Common questions

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by Professor Colin Espie

How can I help my baby stop crying and go to sleep?



On average, babies cry for 3 hours a day. He is trying to tell you something, but it won't always be possible to figure out what. The most common reasons are probably hunger, tiredness, discomfort, pain, over-stimulation and boredom – but in babies with colic, crying can continue for hours without an identifiable cause. Colic affects up to 1 in 5 babies from a few weeks up to 6 months old.

If your baby cries excessively, see a healthcare professional to rule out common causes like reflux or eczema. If crying is combined with other symptoms, seek medical advice.

I'm still waking up to feed multiple times during the night. Is this normal?



After six months, infants don't physically need a night time feed, but up to a half will continue to wake up during the night. This is particularly common where a baby has learned an association between feeding and falling asleep – when they wake up, they expect milk in order to fall back to sleep.

In an infant older than six months, try and reduce the association between feeding and sleeping by moving feeding earlier in the pre-sleep routine. For example feed in a different room, before getting ready for bed in the bedroom.

You can also wean your baby gradually from requiring a full bottle or feed just before they sleep by reducing the volume of milk in a bottle each day over a week, or gradually reducing feeding time for a breastfed infant.

Once a baby has learned to fall asleep at bedtime without a feed, they should be more able to get back to sleep during the night without a bottle.

Is it true that putting a baby to bed later means they're more likely to fall asleep faster?



It may sound logical, but in fact children of any age will have a harder time settling down if they're overtired.

Does co-sleeping mean they're more likely to sleep through the night?



Whether or not you share your room, or your bed, with your baby is a very personal choice. In some societies, co-sleeping is the norm. Research suggests that on average, children who sleep in their parents' room are less likely to sleep through the night, and their mothers wake up more frequently.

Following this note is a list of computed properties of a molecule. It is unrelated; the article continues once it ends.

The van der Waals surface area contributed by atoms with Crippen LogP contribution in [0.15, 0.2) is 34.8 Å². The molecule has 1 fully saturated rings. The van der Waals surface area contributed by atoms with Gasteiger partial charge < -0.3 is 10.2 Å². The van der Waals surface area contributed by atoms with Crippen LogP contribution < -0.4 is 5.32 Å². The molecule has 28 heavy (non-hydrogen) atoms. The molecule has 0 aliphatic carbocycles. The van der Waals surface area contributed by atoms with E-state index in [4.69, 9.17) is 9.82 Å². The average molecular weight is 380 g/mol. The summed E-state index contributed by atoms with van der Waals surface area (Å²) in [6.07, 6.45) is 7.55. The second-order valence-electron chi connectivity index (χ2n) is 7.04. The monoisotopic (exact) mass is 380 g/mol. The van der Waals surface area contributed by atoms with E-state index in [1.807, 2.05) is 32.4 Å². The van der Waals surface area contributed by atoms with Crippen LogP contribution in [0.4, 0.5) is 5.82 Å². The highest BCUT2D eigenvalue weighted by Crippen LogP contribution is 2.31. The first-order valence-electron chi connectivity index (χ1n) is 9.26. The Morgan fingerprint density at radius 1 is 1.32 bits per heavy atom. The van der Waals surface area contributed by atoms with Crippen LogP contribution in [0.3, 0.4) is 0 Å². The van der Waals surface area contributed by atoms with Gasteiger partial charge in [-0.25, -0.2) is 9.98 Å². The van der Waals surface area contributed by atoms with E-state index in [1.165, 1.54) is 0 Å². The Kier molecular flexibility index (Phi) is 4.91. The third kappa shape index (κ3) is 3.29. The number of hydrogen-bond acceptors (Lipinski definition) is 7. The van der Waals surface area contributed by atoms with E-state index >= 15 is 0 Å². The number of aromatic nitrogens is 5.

Are breast-fed babies are more likely to sleep through the night?



Since breast milk is easier to digest than formula, it typically means shorter intervals between feeding. An 8 week old bottle-fed baby might sleep for 4 to 6 hours, while a breast-fed baby is like to wake to feed every 2 to 3 hours. Breast-fed babies are also more likely to form an association with nursing to sleep, which can mean it takes longer to learn to 'go solo' and self-soothe to sleep.

My daughter only falls asleep in the car – what can I do?



Your daughter has learned an association between falling asleep and specific conditions, and will need to learn to fall asleep by herself. Try the 'Learning to go solo' techniques to gradually increase her tolerance for sleeping by herself.

My toddler gets hyperactive at bedtime. How can I calm him down?



Young children need lots of sleep, although they are often reluctant to admit that they're tired. Look for signs of sleepiness before your child starts to be overtired, which frequently results in 'hyper' behavior. Start the bedtime routine at a consistent time each evening so that your toddler is in bed before 8:30pm. If they really don't feel tired they can play quietly in their crib with the lights low. If they are often overtired at night, experiment by shifting the whole bedtime routine forwards by 15-30 minutes.

How can I persuade my 4 year old son that he wants to go to sleep?